11 Foods That Ease Your Flu Symptoms

As temperatures begin to plummet and darkness spans the horizon by early evening, it's time to safeguard our immune systems in preparation for another year filled with sore throats and irritating coughs. While flu shots are a good way to protect the body against the flu, they can't guarantee us a sickness-free winter. So what happens if you feel flu symptoms coming on? In addition to seeking medical care, you can load your refrigerator and pantry with immune-boosting edibles. Implementing proper nutrition can not only speed up your recovery, but also boost your immune system and ease some of those flu symptoms.

Apple Cider Vinegar

This powerful liquid creates an alkaline environment that helps kill bacteria and viruses. WebMD suggests creating, "a thick, viscous gargle made with honey and apple cider vinegar."

Chicken Soup

The age-old common cold remedy is a powerful immune booster, loaded with protein, vitamins, and anti-inflammatory properties.


Garlic contains the phytochemical allicin, which acts as an antiviral and antibacterial agent. According to Heal With Food, "Research shows that letting crushed garlic sit for 10 to 15 minutes before cooking it helps maximize the allicin content of this wonderful herb."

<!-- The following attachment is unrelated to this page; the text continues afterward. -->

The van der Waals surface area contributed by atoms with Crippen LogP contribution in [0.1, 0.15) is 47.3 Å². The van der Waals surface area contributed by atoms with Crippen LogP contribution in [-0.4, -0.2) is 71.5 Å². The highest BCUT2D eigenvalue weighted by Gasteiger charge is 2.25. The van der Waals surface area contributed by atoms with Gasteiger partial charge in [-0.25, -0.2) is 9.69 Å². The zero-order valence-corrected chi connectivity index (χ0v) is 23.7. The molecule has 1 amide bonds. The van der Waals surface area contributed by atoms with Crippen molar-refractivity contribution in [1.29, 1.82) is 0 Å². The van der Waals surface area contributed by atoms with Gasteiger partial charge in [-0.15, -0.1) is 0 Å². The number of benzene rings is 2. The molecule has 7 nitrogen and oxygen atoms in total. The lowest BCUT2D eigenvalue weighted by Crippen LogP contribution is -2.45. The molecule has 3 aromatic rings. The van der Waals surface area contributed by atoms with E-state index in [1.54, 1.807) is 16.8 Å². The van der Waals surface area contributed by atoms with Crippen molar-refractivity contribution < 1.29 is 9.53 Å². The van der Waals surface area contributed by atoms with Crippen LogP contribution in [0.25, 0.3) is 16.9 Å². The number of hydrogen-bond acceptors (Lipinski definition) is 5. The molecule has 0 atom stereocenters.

Packed with flavonoids, citrus fruits increase immune system activation and provide high amounts of vitamin C.

Lean Meats

Lean meats contain a high amount of protein, which is crucial for keeping the body strong and regulating immune health.


Neither vegetables nor fruits, mushrooms are classified as a type of fungus. If you think fungus sounds like something you shouldn't ingest when you're feeling ill, think again.  Mushrooms contain loads of selenium and betaglucan. And, according to Life Extension Magazine, "[Betaglucan] battle[s] with bacteria resistant to antibiotic treatment and viruses that cause upper respiratory infections."


Packed with selenium, zinc, and protein, nuts are an ideal snack to boost immune health and keep the body strong.


Just as grapefruit is packed with flavonoids, oranges are a powerful source of vitamins and contain a substantial amount of immune-boosting properties, most accessible in the soft white skin of the citrus.


This fresh-water fish is loaded with omegas, vitamin B6, and vitamin B12. Just one servings provides a substantial amount of lean protein.


Spinach is high in vitamins and minerals including magnesium, folate, iron, and calcium. Its dark green leaves' immune-boosting properties are most bioavailable — and therefore most effective as fighting the flu — when lightly steamed or sautéed.


Just like cruciferous vegetables, watermelon contains a large amount of glutathione. According to WebMD, "This powerful antioxidant is most plentiful in the red, pulpy area of the watermelon near the rind."